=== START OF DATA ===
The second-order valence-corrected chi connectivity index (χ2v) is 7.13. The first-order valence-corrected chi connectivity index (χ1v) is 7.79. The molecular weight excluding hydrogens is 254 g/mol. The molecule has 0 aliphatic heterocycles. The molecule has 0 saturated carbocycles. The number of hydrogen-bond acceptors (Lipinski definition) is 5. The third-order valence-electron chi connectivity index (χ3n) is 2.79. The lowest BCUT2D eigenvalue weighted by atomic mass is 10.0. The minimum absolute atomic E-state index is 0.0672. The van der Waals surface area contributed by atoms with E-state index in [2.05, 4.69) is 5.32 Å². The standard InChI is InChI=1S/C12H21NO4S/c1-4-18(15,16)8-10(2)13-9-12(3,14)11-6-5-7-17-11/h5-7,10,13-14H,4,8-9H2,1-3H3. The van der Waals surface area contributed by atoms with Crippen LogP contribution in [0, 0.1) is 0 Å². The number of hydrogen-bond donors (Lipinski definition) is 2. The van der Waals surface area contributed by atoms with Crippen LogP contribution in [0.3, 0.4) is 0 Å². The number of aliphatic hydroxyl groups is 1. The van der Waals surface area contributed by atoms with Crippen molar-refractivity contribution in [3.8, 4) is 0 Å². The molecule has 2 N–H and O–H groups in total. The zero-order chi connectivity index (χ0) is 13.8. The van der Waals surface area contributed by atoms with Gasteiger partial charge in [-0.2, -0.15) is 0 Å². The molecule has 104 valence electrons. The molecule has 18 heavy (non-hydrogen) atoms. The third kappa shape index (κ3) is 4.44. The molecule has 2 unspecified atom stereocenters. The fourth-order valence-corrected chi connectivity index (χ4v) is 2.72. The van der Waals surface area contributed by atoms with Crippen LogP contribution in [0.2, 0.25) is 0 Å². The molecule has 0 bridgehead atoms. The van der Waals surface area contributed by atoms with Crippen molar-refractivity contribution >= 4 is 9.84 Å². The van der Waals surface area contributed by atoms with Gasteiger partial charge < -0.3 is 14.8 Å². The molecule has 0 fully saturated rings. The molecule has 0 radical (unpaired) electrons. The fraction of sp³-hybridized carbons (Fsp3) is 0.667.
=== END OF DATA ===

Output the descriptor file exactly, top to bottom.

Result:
The second-order valence-corrected chi connectivity index (χ2v) is 7.13. The first-order valence-corrected chi connectivity index (χ1v) is 7.79. The molecular weight excluding hydrogens is 254 g/mol. The molecule has 0 aliphatic heterocycles. The molecule has 0 saturated carbocycles. The number of hydrogen-bond acceptors (Lipinski definition) is 5. The third-order valence-electron chi connectivity index (χ3n) is 2.79. The lowest BCUT2D eigenvalue weighted by atomic mass is 10.0. The minimum absolute atomic E-state index is 0.0672. The van der Waals surface area contributed by atoms with E-state index in [2.05, 4.69) is 5.32 Å². The standard InChI is InChI=1S/C12H21NO4S/c1-4-18(15,16)8-10(2)13-9-12(3,14)11-6-5-7-17-11/h5-7,10,13-14H,4,8-9H2,1-3H3. The van der Waals surface area contributed by atoms with Crippen LogP contribution in [0, 0.1) is 0 Å². The number of hydrogen-bond donors (Lipinski definition) is 2. The van der Waals surface area contributed by atoms with Crippen LogP contribution in [0.3, 0.4) is 0 Å². The number of aliphatic hydroxyl groups is 1. The van der Waals surface area contributed by atoms with Crippen molar-refractivity contribution in [3.8, 4) is 0 Å². The molecule has 2 N–H and O–H groups in total. The zero-order chi connectivity index (χ0) is 13.8. The van der Waals surface area contributed by atoms with Gasteiger partial charge in [-0.2, -0.15) is 0 Å². The molecule has 104 valence electrons. The molecule has 18 heavy (non-hydrogen) atoms. The third kappa shape index (κ3) is 4.44. The molecule has 2 unspecified atom stereocenters. The fourth-order valence-corrected chi connectivity index (χ4v) is 2.72. The van der Waals surface area contributed by atoms with Crippen LogP contribution in [0.2, 0.25) is 0 Å². The molecule has 0 bridgehead atoms. The van der Waals surface area contributed by atoms with Crippen molar-refractivity contribution >= 4 is 9.84 Å². The van der Waals surface area contributed by atoms with Gasteiger partial charge < -0.3 is 14.8 Å². The molecule has 0 fully saturated rings. The molecule has 0 radical (unpaired) electrons. The fraction of sp³-hybridized carbons (Fsp3) is 0.667.